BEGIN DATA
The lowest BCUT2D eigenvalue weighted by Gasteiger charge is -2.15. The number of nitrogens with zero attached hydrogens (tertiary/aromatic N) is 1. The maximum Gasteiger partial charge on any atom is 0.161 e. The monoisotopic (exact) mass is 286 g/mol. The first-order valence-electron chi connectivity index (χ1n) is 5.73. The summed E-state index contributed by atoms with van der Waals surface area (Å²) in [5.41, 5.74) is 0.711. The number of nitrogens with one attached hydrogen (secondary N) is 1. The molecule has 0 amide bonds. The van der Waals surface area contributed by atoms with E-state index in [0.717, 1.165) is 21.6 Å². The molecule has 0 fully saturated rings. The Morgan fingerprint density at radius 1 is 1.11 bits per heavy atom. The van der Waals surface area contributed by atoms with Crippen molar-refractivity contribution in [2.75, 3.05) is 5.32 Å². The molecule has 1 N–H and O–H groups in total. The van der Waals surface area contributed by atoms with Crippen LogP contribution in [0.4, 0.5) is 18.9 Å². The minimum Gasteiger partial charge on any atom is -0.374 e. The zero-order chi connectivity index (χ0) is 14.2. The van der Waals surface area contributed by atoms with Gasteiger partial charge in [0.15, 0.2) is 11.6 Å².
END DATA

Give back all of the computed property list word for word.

The lowest BCUT2D eigenvalue weighted by Gasteiger charge is -2.15. The number of nitrogens with zero attached hydrogens (tertiary/aromatic N) is 1. The maximum Gasteiger partial charge on any atom is 0.161 e. The monoisotopic (exact) mass is 286 g/mol. The first-order valence-electron chi connectivity index (χ1n) is 5.73. The summed E-state index contributed by atoms with van der Waals surface area (Å²) in [5.41, 5.74) is 0.711. The number of nitrogens with one attached hydrogen (secondary N) is 1. The molecule has 0 amide bonds. The van der Waals surface area contributed by atoms with E-state index in [0.717, 1.165) is 21.6 Å². The molecule has 0 fully saturated rings. The Morgan fingerprint density at radius 1 is 1.11 bits per heavy atom. The van der Waals surface area contributed by atoms with Crippen molar-refractivity contribution in [2.75, 3.05) is 5.32 Å². The molecule has 1 N–H and O–H groups in total. The van der Waals surface area contributed by atoms with Crippen LogP contribution in [0.4, 0.5) is 18.9 Å². The minimum Gasteiger partial charge on any atom is -0.374 e. The zero-order chi connectivity index (χ0) is 14.2. The van der Waals surface area contributed by atoms with Gasteiger partial charge in [0.15, 0.2) is 11.6 Å².